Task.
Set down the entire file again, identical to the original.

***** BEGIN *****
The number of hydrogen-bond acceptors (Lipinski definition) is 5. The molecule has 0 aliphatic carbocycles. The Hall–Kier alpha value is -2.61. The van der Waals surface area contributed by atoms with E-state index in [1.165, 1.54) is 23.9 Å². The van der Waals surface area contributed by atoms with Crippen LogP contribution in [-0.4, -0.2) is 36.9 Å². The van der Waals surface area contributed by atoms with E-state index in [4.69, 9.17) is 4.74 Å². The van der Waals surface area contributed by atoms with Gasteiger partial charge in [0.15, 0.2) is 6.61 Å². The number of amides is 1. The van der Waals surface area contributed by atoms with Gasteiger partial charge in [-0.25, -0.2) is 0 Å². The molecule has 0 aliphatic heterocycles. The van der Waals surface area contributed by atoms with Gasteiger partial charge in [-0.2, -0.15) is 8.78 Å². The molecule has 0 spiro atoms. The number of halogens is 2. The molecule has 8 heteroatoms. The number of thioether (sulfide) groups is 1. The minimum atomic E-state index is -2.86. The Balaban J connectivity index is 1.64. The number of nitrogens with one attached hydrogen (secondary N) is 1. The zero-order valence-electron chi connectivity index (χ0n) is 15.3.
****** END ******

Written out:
The number of hydrogen-bond acceptors (Lipinski definition) is 5. The molecule has 0 aliphatic carbocycles. The Hall–Kier alpha value is -2.61. The van der Waals surface area contributed by atoms with E-state index in [1.165, 1.54) is 23.9 Å². The van der Waals surface area contributed by atoms with Crippen LogP contribution in [-0.4, -0.2) is 36.9 Å². The van der Waals surface area contributed by atoms with E-state index in [4.69, 9.17) is 4.74 Å². The van der Waals surface area contributed by atoms with Gasteiger partial charge in [0.15, 0.2) is 6.61 Å². The number of amides is 1. The van der Waals surface area contributed by atoms with Gasteiger partial charge in [-0.25, -0.2) is 0 Å². The molecule has 0 aliphatic heterocycles. The van der Waals surface area contributed by atoms with Gasteiger partial charge in [-0.2, -0.15) is 8.78 Å². The molecule has 0 spiro atoms. The number of halogens is 2. The molecule has 8 heteroatoms. The number of thioether (sulfide) groups is 1. The minimum atomic E-state index is -2.86. The Balaban J connectivity index is 1.64. The number of nitrogens with one attached hydrogen (secondary N) is 1. The zero-order valence-electron chi connectivity index (χ0n) is 15.3.